Mar 26, 2024 - News

Backlash to D.C. marijuana shops moves into the Palisades

The storefront (with sign "Green Theory") sandwiched between a carryout, barber and other businesses.

The proposed medical marijuana shop Green Theory is sandwiched between a carryout and barbershop on MacArthur Blvd. Photo: Cuneyt Dil/Axios

D.C.'s new medical marijuana rules are being tested with the proliferation of new shops, including one in the Palisades neighborhood.

Why it matters: The shop, which wants to create a "higher-end safe retail space" for medical marijuana, is the latest proposed cannabis business to face backlash due to its proximity to schools.

State of play: Many residents in the upscale neighborhood are fighting Green Theory from opening at 4828 MacArthur Blvd NW.

  • It would be on a quaint strip of small businesses — but also within 1,000 feet of five private schools, starting with Little Ivies DC preschool a couple of storefronts down and The Lab School nearby.
  • Critics are worried about children walking by a marijuana establishment, and also concerned about traffic and crime.

Zoom in: Since this is the Palisades, the opponents have some Washington firepower, including a neighbor who worked for the Campaign for Tobacco-Free Kids and architects who scrutinized the applicant's filing for a medical cannabis license.

  • A group calling itself the "1,000 Feet" group is formally protesting Green Theory's application to the D.C. Alcoholic Beverage and Cannabis Administration.
  • They draw their name from the federal drug-free school zone law, which makes it illegal to distribute marijuana within 1,000 feet of public or private schools.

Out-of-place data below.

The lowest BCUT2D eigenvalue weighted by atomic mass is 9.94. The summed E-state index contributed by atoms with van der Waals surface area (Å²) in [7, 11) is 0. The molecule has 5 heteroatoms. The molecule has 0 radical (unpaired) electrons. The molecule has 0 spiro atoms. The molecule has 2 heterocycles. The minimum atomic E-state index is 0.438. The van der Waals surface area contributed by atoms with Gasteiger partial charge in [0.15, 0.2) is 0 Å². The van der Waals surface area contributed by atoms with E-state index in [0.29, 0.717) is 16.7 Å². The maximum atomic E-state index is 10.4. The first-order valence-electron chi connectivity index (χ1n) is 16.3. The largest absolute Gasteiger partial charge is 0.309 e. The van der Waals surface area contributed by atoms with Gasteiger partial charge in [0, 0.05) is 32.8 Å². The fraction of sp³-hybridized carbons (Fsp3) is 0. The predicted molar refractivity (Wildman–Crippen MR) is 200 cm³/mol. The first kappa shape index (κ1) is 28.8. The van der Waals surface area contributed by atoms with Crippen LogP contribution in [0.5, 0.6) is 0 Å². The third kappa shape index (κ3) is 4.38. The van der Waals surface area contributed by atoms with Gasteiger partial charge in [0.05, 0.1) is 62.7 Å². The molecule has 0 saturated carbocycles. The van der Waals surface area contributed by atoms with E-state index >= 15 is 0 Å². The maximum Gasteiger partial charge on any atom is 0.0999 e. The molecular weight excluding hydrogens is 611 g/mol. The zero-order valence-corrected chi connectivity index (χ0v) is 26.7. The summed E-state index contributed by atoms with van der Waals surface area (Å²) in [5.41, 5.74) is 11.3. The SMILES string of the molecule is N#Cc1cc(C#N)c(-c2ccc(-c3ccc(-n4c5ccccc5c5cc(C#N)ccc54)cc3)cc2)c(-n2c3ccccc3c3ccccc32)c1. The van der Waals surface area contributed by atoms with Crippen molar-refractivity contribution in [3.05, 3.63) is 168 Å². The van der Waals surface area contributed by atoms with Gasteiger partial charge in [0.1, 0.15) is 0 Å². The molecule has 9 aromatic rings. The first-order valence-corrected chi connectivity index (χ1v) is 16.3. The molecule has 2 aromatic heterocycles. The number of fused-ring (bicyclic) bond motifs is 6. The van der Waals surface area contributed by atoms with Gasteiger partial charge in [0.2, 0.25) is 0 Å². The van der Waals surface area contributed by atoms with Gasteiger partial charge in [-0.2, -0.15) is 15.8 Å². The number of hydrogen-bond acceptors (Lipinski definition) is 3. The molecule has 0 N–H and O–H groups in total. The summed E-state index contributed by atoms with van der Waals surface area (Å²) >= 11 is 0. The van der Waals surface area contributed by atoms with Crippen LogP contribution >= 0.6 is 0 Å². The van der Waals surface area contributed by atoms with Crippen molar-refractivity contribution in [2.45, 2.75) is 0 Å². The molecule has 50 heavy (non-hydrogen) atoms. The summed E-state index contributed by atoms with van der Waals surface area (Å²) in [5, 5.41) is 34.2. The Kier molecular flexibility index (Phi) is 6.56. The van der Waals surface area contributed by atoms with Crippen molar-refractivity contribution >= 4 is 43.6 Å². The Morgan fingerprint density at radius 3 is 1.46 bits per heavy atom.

• The group filed a public records request to acquire Green Theory's original business plan submitted to the city last December, which envisioned an outdoor marijuana smoking area and "a vibe similar to the world-famous Amsterdam Coffee Shops."

What they're saying: It "sounds like an awesome business, just not in a corridor of so many young children," Jackie Puente, whose day job is in government affairs and helped establish 1,000 Feet, told Axios.

The other side: Since that filing, Green Theory co-founder Robert Martin said they are not pursuing plans for onsite marijuana use. If someone begins smoking outside after exiting the shop, "a member of staff would personally confront them," Martin said, addressing public criticism at an advisory neighborhood commission meeting on March 6. "We would also immediately call MPD."

  • In response to worries about marijuana products resembling candy being sold near schools, Martin said the edibles will look more like lozenges than gummies. "The packaging is very bland, very medical looking," he said.
  • Only patrons 21 and older with D.C. medical cannabis cards will be allowed in.

Reality check: If you're confused about D.C.'s marijuana laws, you aren't alone.

  • D.C. is encouraging the expansion of its medical marijuana industry, as Congress still bans the sale and taxation of recreational marijuana.
  • Even though D.C. prohibits dispensaries from opening within 300 feet of schools, there is an exemption in commercial areas where retail, housing, and even schools can be found.
  • And, despite the federal 1,000 feet drug-free law, the D.C. government argues that its licensed medical cannabis program is compliant.

Zoom out: A similar fight is being waged downtown in Penn Quarter, where a medical dispensary wants to open about 250 feet from the charter school BASIS DC.

What's next: The Palisades ANC formally wrote a letter of support for Green Theory's application, but not without a settlement agreement and lengthy list of guardrails, including no displays on the exterior with "visual references to cannabis" and an agreement to police public consumption of weed.

  • The Alcoholic Beverage and Cannabis Administration meets every Wednesday and could consider Green Theory's application within the coming weeks.
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